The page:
Dharma ransomware was first discovered in 2016, using AES algorithm which emerged as a threat targeting victim’s network-attached storage device before it evolved to target other devices. The new version of Dharma ransomware is spread by spam, and once the user clicks on the link in the email, the user is prompted to enter the password. Once the user enters the password, it starts downloading a self-extracting file named Defender[.]exe and downloads the malicious file taskhost[.]exe.

According to TrendMicro’s analysis, taskhost[.]exe is a file that is linked to Dharma ransomware. Before encrypting files, ransomware uses the old version of the ESET AV Remover installer to trick users.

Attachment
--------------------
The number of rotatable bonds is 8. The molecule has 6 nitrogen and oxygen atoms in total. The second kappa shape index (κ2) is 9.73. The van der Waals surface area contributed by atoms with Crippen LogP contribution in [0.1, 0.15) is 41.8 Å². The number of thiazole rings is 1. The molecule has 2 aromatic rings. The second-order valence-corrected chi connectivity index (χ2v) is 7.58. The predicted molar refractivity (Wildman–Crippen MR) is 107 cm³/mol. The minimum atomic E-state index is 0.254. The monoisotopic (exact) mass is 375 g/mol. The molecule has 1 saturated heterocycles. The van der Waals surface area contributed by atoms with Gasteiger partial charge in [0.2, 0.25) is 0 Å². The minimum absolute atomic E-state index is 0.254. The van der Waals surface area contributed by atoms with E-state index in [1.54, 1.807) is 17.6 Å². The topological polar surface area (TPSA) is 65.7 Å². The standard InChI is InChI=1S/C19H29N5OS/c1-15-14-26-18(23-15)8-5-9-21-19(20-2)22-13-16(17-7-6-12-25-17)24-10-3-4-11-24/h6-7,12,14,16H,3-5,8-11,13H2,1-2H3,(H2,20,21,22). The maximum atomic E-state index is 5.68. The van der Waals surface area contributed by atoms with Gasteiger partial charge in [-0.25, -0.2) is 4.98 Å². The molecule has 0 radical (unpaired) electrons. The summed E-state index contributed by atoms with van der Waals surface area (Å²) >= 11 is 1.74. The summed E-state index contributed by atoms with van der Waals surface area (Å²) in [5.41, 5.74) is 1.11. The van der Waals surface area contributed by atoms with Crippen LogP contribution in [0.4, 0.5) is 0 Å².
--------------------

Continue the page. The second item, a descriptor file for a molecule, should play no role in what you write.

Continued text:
Image: trendmicro

“The ransomware uses this old ESET AV Remover installer, which appears unmodified based on initial scanning, to divert attention as it encrypts files on the victim’s device. When the self-extracting archive runs, Dharma starts encrypting files in the background and the ESET AV Remover installation begins. The user will see the ESET GUI onscreen, a distraction from Dharma’s malicious activities.”

Once ESET AV Remover starts the installation, it starts the encryption process in the background, but the ransomware runs independently of AV Remover.

The new Dharma ransomware shows that attackers upgraded old threats and used new technologies. Trend Micro issues some recommendations to the user for avoiding malware.

Source: trendmicro

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